citations and fines for any violations of the AWA. We will keep you updated as
the case progresses.
Written by Michelle Sherrow
In a huge victory for vervet monkeys, U.S.
military officials have confirmed that the Army is ending cruel and archaic monthly
training exercises at the Aberdeen
Proving Ground in which monkeys are poisoned with a drug overdose that
makes them suffer from violent seizures in a crude demonstration of the effects of nerve-agent exposure. Instead of abusing terrified monkeys, Aberdeen—the only Army base in
the country that uses animals for this training—will now use human patient simulators, just as every other military facility already does.
The move follows months of vigorous campaigning by PETA.
PETA's campaign against the barbaric chemical
casualty training exercises included a series of protests this week outside the
annual meeting of the Association
of the United States Army. Supporters of this effort included veterans,
physicians, active service members, and actor Woody Harrelson, who sent a letter on PETA's behalf to Army Chief
of Staff Ray Odierno. Many others have also been protesting at Army recruitment
centers, flooding the offices of Army officials with e-mails and phone calls, and
even gathering outside the homes of Army officials affiliated with the monkey lab. One PETA member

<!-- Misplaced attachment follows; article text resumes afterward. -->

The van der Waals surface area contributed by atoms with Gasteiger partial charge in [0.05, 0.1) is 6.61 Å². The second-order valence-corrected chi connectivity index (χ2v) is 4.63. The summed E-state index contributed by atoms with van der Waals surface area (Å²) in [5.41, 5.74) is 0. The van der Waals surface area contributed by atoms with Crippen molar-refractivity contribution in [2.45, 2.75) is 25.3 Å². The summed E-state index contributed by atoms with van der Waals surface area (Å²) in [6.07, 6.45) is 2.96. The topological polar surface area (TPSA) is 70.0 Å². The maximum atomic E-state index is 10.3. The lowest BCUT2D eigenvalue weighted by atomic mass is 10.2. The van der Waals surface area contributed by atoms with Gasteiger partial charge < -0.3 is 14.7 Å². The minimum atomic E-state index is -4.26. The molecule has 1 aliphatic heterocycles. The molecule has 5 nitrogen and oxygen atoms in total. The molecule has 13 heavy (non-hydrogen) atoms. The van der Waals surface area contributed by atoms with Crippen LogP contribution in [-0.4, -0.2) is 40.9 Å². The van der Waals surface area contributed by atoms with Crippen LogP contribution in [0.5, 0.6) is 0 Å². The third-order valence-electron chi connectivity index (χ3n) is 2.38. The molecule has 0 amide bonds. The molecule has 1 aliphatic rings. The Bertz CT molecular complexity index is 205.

even disrupted a speaking event last week by Aberdeen's commanding general, Nick Justice.
Please send an e-mail to Maj. Gen. Nick Justice to
thank him for this compassionate decision and ask that he ensure that the
transition to simulators be made immediately.
© Robyn Mackenzie/Dreamstime.com
"If shopping could cure breast
cancer, it would be cured by now," says Think Before You Pink,
an organization dedicated to ending "pinkwashing"—slapping pink
ribbons on products in order to convince consumers that they can end breast
cancer by buying pink products. In truth, reports Forbes, corporations
seek to profit
off consumers' strong feelings about breast cancer while simultaneously
marketing products that actually contribute
to the disease.
Such was the case with KFC's cancer-linked chicken,
sold in "Buckets for
which, adding insult to injury, didn't really raise much money for cancer
research, either, as is often the case with pinkwashing campaigns. And what little
money makes it to breast cancer research frequently goes to support antiquated,
unreliable experiments on
I lost the person I was closest to in
the world—my grandmother—to breast cancer, but I know that no matter how many
pink sun visors I buy, it is unlikely that I am doing much to help with the
search for a cure. Women deserve better than greedy corporations throwing a few
pennies at a charity in exchange for huge profit margins. We deserve better
than having our money spent on experiments that have proved to be useless. We